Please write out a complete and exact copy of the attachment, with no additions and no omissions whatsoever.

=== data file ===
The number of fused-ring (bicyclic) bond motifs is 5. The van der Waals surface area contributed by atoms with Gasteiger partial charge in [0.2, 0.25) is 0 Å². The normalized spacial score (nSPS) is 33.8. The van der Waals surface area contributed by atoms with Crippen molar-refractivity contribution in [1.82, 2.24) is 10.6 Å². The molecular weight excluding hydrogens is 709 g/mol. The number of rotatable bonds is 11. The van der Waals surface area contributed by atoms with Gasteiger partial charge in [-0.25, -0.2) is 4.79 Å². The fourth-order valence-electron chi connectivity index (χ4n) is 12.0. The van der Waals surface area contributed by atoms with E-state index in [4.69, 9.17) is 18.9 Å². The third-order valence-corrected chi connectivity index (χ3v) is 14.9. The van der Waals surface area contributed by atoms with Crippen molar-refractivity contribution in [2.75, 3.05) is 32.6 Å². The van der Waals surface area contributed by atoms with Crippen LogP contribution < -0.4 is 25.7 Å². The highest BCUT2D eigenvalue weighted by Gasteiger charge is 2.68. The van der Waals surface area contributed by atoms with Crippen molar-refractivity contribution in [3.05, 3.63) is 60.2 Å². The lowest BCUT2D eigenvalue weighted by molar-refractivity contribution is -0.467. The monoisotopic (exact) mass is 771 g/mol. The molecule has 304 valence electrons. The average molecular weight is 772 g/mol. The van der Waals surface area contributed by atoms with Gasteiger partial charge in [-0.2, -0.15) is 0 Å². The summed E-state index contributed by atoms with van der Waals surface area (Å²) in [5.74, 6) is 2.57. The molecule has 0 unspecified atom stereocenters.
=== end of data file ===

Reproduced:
The number of fused-ring (bicyclic) bond motifs is 5. The van der Waals surface area contributed by atoms with Gasteiger partial charge in [0.2, 0.25) is 0 Å². The normalized spacial score (nSPS) is 33.8. The van der Waals surface area contributed by atoms with Crippen molar-refractivity contribution in [1.82, 2.24) is 10.6 Å². The molecular weight excluding hydrogens is 709 g/mol. The number of rotatable bonds is 11. The van der Waals surface area contributed by atoms with Gasteiger partial charge in [-0.25, -0.2) is 4.79 Å². The fourth-order valence-electron chi connectivity index (χ4n) is 12.0. The van der Waals surface area contributed by atoms with E-state index in [4.69, 9.17) is 18.9 Å². The third-order valence-corrected chi connectivity index (χ3v) is 14.9. The van der Waals surface area contributed by atoms with Crippen molar-refractivity contribution in [2.75, 3.05) is 32.6 Å². The van der Waals surface area contributed by atoms with Crippen LogP contribution < -0.4 is 25.7 Å². The highest BCUT2D eigenvalue weighted by Gasteiger charge is 2.68. The van der Waals surface area contributed by atoms with Crippen molar-refractivity contribution in [3.05, 3.63) is 60.2 Å². The lowest BCUT2D eigenvalue weighted by molar-refractivity contribution is -0.467. The monoisotopic (exact) mass is 771 g/mol. The molecule has 304 valence electrons. The average molecular weight is 772 g/mol. The van der Waals surface area contributed by atoms with Gasteiger partial charge in [-0.2, -0.15) is 0 Å². The summed E-state index contributed by atoms with van der Waals surface area (Å²) in [5.74, 6) is 2.57. The molecule has 0 unspecified atom stereocenters.